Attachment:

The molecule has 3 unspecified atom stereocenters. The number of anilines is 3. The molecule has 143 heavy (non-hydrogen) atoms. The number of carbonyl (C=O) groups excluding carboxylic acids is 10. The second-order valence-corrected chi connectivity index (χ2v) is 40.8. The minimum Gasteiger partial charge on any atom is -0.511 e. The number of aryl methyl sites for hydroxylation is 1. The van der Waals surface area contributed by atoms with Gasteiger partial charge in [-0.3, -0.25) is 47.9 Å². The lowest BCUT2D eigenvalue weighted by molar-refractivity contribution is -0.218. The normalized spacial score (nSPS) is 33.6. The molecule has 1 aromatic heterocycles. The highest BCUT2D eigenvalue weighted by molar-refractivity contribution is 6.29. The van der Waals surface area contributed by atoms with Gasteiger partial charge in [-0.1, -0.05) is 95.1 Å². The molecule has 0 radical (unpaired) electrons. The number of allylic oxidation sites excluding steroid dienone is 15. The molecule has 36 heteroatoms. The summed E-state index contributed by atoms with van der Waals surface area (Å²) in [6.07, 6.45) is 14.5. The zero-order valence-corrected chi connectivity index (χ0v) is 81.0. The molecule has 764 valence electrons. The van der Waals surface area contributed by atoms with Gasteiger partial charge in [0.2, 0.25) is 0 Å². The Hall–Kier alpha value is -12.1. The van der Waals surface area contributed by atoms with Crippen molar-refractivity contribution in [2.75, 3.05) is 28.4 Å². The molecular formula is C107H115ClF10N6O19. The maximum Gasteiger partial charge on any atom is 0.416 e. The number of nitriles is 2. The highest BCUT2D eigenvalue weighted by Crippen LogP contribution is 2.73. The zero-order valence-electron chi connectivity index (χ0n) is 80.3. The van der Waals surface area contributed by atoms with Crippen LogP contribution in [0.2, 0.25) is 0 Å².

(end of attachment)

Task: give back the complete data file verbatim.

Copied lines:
The molecule has 3 unspecified atom stereocenters. The number of anilines is 3. The molecule has 143 heavy (non-hydrogen) atoms. The number of carbonyl (C=O) groups excluding carboxylic acids is 10. The second-order valence-corrected chi connectivity index (χ2v) is 40.8. The minimum Gasteiger partial charge on any atom is -0.511 e. The number of aryl methyl sites for hydroxylation is 1. The van der Waals surface area contributed by atoms with Gasteiger partial charge in [-0.3, -0.25) is 47.9 Å². The lowest BCUT2D eigenvalue weighted by molar-refractivity contribution is -0.218. The normalized spacial score (nSPS) is 33.6. The molecule has 1 aromatic heterocycles. The highest BCUT2D eigenvalue weighted by molar-refractivity contribution is 6.29. The van der Waals surface area contributed by atoms with Gasteiger partial charge in [-0.1, -0.05) is 95.1 Å². The molecule has 0 radical (unpaired) electrons. The number of allylic oxidation sites excluding steroid dienone is 15. The molecule has 36 heteroatoms. The summed E-state index contributed by atoms with van der Waals surface area (Å²) in [6.07, 6.45) is 14.5. The zero-order valence-corrected chi connectivity index (χ0v) is 81.0. The molecule has 764 valence electrons. The van der Waals surface area contributed by atoms with Gasteiger partial charge in [0.2, 0.25) is 0 Å². The Hall–Kier alpha value is -12.1. The van der Waals surface area contributed by atoms with Crippen molar-refractivity contribution in [2.75, 3.05) is 28.4 Å². The molecular formula is C107H115ClF10N6O19. The maximum Gasteiger partial charge on any atom is 0.416 e. The number of nitriles is 2. The highest BCUT2D eigenvalue weighted by Crippen LogP contribution is 2.73. The zero-order valence-electron chi connectivity index (χ0n) is 80.3. The van der Waals surface area contributed by atoms with Crippen LogP contribution in [0.2, 0.25) is 0 Å².